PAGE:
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  • Hello?

  • Hello, can I speak to Kasia, please?

  • Yes, speaking.

  • Hi, Kasia, it's Oli here.

  • Oh, hello!

  • I wanted to ask: I need some English phrases for talking on the phone.

  • Do you think you could help me with that?

  • Of course!

  • What do you need to learn?

  • Well, everything, I suppose.

  • No problem!

  • Shall we start?

  • Yeah, why not?

  • Hi, I'm Oli.

  • Welcome to Oxford Online English!

  • Let's learn how to speak English on the phone.

  • In this lesson, you can learn how to deal with common situations and problems when you're

  • talking on the phone in English.

  • You'll see four dialogues, and then we'll explain the vocabulary and phrases that we

  • use.

  • This way, you'll learn everything you need to make phone calls in English!

  • Let's start by showing you how to make an informal phone call, for example to a friend

  • or a colleague you know well.

  • Hello? Oli, hi!

  • Sorry, who's this?

  • It's Kasia!

  • Oh, hi!

  • Sorry, didn't have your number saved.

  • No worries.

  • Listen: some of us are going rafting this weekend.

  • Do you want to come?

  • Wow, that sounds great!

  • Yeah, sure.

  • Brilliant!

  • I'll text you the details.

  • Okay, cheers for the invite, see you then I guess.

  • Bye!

  • Let's look at the whole dialogue.

  • What do you notice?

  • First, I answered with a simple hello.

  • This is common if you're answering the phone informally and you don't know who's calling.

  • I also used an informal way to ask who was calling.

  • And I used an informal way to give my name.

  • If you're calling your friend, don't say,

  • I'm Kasia

  • Instead, say,

  • It's Kasia.

  • Next, you can see that Kasia tells me why she's calling in a very simple way.

  • Also, look at the whole dialogue.

  • It's quite short, right?

  • This is common in informal phone calls.

  • We don't ask how are you or anything like that.

  • It's not bad to ask how are you, of course!

  • But, it's not necessary in an informal phone call if you know each other well.

  • You can also see many examples of informal language that we both used, for example wow,

  • yeah, cheers, I guess, or using invite as a noun instead of invitation.

  • Finally, we ended the conversation quickly and simply.

  • We used simple, informal goodbye words: see you and bye.

  • Next, let's look at how can you make a formal phone call, so you can see the difference.

  • Good afternoon, Oxford Online English, how can I help?

  • Hello, could I speak to Michael Hart, please?

  • Who's calling, please?

  • My name is Oli Redman and

  • I'm calling concerning a proposal which Mr Hart sent to me.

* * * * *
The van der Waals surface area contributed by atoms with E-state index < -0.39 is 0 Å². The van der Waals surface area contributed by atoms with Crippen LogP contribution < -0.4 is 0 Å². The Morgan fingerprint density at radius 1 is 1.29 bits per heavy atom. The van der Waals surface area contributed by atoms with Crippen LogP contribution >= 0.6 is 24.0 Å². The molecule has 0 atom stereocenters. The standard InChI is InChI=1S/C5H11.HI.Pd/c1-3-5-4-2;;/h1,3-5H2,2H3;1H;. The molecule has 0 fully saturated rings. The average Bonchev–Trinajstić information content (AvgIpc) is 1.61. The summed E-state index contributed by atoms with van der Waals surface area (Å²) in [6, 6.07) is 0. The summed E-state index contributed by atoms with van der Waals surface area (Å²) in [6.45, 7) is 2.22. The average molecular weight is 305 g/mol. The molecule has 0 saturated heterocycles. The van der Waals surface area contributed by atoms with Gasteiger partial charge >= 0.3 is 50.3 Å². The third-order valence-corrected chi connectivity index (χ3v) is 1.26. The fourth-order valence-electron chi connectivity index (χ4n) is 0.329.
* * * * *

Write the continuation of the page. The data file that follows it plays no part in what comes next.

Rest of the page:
• One moment, please

  • I'm afraid he's not available right now.

  • Would it be alright for him to call you back in about 30 minutes?

  • Yes, that would be fine.

  • And does he have your number?

  • Yes, he called me last week, so he must have it.

  • That's fine.

  • He'll call you in half an hour or so.

  • Is there anything else I can do for you?

  • No, that's all.

  • Thank you for your help.

  • You're welcome.

  • Thanks for calling, and have a nice day!

  • And to you.

  • Goodbye!

  • Can you see the difference between this and the first dialogue you heard?

  • First, I answered the phone with a longer greeting.

  • Instead of just hello, I used a full phrase.

  • I also said the name of the companythis is common when answering the phone at work.

  • You could also say your full name, like this:

  • Hello, Kasia Warszynska.

  • Or, you could say the name of your manager, like this:

  • Good morning, Anna Gilbert's office.

  • You can also see that you use different phrases to ask who's calling, or to say who you

  • are:

  • Who's calling, please?

  • Or: My name is

  • In this case, I used My name is... because I was introducing myself for the first time.

  • If you're talking to someone who you've met before, you could use this is and give

  • your name.

  • For example, I could say:

  • This is Oli.

  • Oli also said why he was calling using a longer, more formal phrase:

  • I'm calling concerning

  • You could also use something like:

  • I would like to ask about

  • Or: I wanted to discusswith you.

  • In general, you can see that the dialogue is much longer.

  • We spoke more, and also used longer sentences.

  • You can see many examples of formal language that we both used, like I'm afraid he's

  • not available, would it be alright to…, or that would be fine.

  • Finally, the goodbye is also much longer.

  • I started ending the call by asking:

  • Is there anything else I can do for you?

  • Compare this to the first dialogue, where we ended the call very quickly and simply.

  • In this dialogue, ending the call took several sentences.

  • We also used more formal goodbye phrases, like:

  • Thanks for your help.

  • Thanks for calling.

  • Have a nice day!/And to you!

  • Or: Goodbye